Much of the public has a negative view of corrections and that is mainly based on the perception given to the public by the media. Accordingly, the practice of corrections has been publically mischaracterized and misrepresented, however, recent dismay over horrors exposed, only adds to the cabalistic mistakes. Public perceptions about who is a criminal come, in part, from television or newspapers. But the media fail to fully explore the operations of prison and frequently paint a picture that closely mirrors stereotypical views.
In my own experience as a prison consultant, I found the media to be ignorant about prison conditions, cultural awareness, accomplishments and failures. In fact, the media, in general, is oblivious to the truth as it stands although they boldly print and repeat stories often based on hearsay or non-scientific sources creating rumors and gossip along the way.
Even state leaders, legislators and elected officials are unmindful to what state prisons do and how they operate. Whenever critics like myself write them about serious and public safety concerns, they treat the information like they do spam and delete it from their files. They would rather not read the information and become aware than play the ignorant game and allow the conditions to exists and fester under their watch.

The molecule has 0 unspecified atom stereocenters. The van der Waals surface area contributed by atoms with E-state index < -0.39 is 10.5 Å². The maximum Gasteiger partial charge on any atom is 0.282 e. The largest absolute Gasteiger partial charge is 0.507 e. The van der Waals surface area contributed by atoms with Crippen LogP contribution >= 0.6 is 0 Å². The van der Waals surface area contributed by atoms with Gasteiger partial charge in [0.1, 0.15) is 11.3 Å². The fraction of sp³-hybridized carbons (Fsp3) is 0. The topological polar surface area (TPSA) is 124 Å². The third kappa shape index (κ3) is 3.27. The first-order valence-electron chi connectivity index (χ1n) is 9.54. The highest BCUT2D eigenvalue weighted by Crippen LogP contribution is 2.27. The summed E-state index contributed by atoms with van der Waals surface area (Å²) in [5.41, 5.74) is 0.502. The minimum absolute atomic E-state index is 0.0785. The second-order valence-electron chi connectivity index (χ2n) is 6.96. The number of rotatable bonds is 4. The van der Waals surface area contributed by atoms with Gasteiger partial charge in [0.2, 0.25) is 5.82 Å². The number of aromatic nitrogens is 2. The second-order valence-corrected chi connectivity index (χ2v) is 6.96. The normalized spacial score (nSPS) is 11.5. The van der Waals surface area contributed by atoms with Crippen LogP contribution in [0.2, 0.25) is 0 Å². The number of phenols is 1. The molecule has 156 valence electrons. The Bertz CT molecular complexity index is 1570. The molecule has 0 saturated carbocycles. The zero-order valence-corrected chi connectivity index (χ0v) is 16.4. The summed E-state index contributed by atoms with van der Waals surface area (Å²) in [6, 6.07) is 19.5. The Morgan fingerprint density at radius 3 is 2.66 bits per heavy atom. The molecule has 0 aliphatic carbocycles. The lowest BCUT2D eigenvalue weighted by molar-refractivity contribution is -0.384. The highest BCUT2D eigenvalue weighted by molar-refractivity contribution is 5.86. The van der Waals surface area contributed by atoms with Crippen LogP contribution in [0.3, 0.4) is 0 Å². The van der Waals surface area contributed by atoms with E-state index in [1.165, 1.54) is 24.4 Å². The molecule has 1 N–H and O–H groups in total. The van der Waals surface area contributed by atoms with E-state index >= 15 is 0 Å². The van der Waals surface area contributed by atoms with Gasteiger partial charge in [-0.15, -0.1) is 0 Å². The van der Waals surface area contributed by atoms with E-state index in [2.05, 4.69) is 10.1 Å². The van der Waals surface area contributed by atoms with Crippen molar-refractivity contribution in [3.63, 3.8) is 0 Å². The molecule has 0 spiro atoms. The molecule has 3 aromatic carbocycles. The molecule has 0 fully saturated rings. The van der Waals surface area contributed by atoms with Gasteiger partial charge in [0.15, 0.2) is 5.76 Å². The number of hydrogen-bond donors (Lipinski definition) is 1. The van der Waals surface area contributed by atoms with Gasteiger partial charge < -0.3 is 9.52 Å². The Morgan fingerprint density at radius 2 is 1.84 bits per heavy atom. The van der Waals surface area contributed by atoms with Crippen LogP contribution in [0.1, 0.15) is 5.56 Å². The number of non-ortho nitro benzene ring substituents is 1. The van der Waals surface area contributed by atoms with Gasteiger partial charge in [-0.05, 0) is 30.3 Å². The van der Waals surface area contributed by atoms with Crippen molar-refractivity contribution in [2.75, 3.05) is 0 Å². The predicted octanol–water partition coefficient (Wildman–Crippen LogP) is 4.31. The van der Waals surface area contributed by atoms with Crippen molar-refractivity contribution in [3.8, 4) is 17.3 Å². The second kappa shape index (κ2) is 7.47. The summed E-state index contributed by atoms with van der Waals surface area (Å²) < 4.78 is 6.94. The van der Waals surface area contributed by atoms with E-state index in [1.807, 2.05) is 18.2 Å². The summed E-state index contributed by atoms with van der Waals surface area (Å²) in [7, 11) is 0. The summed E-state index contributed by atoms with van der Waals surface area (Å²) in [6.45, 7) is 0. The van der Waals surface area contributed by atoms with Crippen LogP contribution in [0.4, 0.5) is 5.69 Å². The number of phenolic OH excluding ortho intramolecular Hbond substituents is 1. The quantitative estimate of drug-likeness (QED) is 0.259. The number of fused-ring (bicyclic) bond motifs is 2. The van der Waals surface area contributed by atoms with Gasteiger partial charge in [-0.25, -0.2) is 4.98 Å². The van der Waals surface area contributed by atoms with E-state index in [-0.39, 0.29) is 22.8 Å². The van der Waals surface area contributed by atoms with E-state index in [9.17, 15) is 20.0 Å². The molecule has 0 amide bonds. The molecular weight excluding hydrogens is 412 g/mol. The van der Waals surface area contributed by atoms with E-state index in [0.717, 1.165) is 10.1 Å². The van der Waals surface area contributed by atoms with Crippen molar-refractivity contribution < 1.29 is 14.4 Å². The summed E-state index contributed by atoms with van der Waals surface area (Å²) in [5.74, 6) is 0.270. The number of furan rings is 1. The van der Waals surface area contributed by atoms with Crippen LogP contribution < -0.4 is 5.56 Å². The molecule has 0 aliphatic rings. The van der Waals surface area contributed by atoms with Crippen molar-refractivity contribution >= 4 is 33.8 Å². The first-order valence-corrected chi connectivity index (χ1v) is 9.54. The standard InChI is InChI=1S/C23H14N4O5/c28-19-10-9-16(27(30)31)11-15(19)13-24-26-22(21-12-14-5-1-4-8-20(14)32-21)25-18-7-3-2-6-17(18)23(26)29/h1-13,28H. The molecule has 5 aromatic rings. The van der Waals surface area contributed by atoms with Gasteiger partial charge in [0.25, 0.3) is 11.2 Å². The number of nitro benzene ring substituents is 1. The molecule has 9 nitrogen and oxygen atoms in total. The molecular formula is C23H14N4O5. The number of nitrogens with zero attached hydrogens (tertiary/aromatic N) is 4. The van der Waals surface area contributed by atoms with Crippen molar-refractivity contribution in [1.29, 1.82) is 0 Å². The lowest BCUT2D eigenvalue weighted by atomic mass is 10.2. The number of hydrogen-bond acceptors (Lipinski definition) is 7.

The governor, in particular is the most aware of all elected officials but rarely does a daily briefing to stay in touch what happens inside prisons. If it were one of his or her daily briefings, I suspect the culture and happenings would be much different than they really exist today. This leaves the burden to manage prisons to bureaucrats and prison administrators who are really not in touch at all with the general operational issues and only deal with crisis management or headline news topics to serve the governor’s desires to conduct damage control.
In Arizona, prisons are labeled as extravagant wasteland of unimportant significance. The public, and some elected officials view such places a garbage bins of our own society as well as a habitation for human warehouses or more commonly called human dumping grounds. These places behind the razor wire are considered storage bins of lost souls and insignificant human cesspools with an emphasis of being another avenue to provide our society a school of criminals housed there only to become career criminals.